The First Department, reversing (modifying) Supreme Court, determined the defendant 219 Ave. A was an out-of-possession landlord which, by the terms of the lease, was not obligated to repair or maintain the premises where plaintiff’s fall occurred. Plaintiff was standing on a couch in defendant Planet Rose’s karaoke bar when she fell backwards through a storefront window:
… [T]he owner of Planet Rose acknowledged that when vandals smashed another window in the storefront years earlier, the glazier recommended tempered glass as the best option for a storefront, and she accepted that recommendation. She also testified that there were many times over the years that patrons stood on the couch, as shown in photographs posted on Planet Rose’s social media. Thus, the record presents issues of fact as to whether defendants were negligent in failing to use tempered glass in the window to prevent a foreseeable injury … .
… Given the evidence that patrons of the karaoke bar sometimes stood on the couch, plaintiff’s conduct was not extraordinary or unforeseeable, and it therefore cannot be said that the setup at the bar merely furnished the occasion for the harm … .
219 Ave. A demonstrated that it had relinquished sufficient control of the premises to be deemed an out-of-possession landlord, and as such, was not contractually obligated to make repairs or maintain the premises … . Accordingly, its liability is limited to claims “based on a significant structural or design defect that is contrary to a specific statutory safety provision,” which are not at issue here … . Kitziger v 219 Ave. A. NYC LLC, 2023 NY Slip Op 00239, First Dept 1-19-23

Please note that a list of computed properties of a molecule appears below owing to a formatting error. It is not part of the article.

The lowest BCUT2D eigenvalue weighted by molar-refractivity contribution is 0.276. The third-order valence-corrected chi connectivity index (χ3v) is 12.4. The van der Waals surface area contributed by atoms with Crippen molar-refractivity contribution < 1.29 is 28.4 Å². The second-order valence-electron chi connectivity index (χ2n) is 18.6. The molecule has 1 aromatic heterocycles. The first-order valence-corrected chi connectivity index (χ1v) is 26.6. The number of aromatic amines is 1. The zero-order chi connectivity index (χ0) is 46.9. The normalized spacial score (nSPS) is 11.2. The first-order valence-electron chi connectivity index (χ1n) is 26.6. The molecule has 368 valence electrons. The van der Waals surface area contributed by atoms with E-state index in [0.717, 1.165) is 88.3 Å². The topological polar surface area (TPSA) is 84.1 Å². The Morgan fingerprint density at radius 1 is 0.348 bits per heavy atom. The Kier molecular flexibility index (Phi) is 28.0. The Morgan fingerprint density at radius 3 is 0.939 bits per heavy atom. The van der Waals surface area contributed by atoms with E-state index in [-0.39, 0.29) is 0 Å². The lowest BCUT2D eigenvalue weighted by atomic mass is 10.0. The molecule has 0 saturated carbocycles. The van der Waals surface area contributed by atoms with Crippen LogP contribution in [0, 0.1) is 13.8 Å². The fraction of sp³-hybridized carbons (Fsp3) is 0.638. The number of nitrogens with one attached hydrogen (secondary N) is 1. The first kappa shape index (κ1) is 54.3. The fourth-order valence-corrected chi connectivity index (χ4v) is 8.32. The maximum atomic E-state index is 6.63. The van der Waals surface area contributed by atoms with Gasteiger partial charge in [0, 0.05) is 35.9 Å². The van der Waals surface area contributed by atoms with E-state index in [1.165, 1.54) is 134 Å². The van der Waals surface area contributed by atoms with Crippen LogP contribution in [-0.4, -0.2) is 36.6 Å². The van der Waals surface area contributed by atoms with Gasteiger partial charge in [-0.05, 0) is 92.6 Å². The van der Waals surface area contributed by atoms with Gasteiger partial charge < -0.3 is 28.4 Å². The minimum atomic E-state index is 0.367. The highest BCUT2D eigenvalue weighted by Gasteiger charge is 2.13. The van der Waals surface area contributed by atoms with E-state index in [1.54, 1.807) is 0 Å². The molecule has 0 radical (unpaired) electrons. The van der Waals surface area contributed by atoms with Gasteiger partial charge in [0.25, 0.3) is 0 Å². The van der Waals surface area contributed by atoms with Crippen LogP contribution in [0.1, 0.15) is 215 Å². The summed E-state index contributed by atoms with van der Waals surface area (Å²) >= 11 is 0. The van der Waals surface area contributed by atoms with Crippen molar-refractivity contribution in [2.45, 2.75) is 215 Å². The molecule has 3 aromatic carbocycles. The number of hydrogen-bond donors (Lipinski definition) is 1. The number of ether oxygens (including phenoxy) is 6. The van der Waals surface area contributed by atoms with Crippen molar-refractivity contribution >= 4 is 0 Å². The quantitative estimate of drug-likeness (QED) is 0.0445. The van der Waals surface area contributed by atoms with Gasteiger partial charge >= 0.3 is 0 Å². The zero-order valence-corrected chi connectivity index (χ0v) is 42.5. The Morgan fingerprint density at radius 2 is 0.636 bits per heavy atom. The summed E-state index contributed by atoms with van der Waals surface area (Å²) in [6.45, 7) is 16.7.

Practice Point: Because patrons of defendant karaoke bar stood on the couch to dance, plaintiff’s fall through the storefront window was foreseeable and the failure to install tempered glass may have been negligent. This was not a case where the condition (the glass storefront window) merely furnished the occasion for the accident, as opposed to a proximate cause. By the terms of the lease the out-of-possession landlord was responsible only for structural repairs which were not at issue.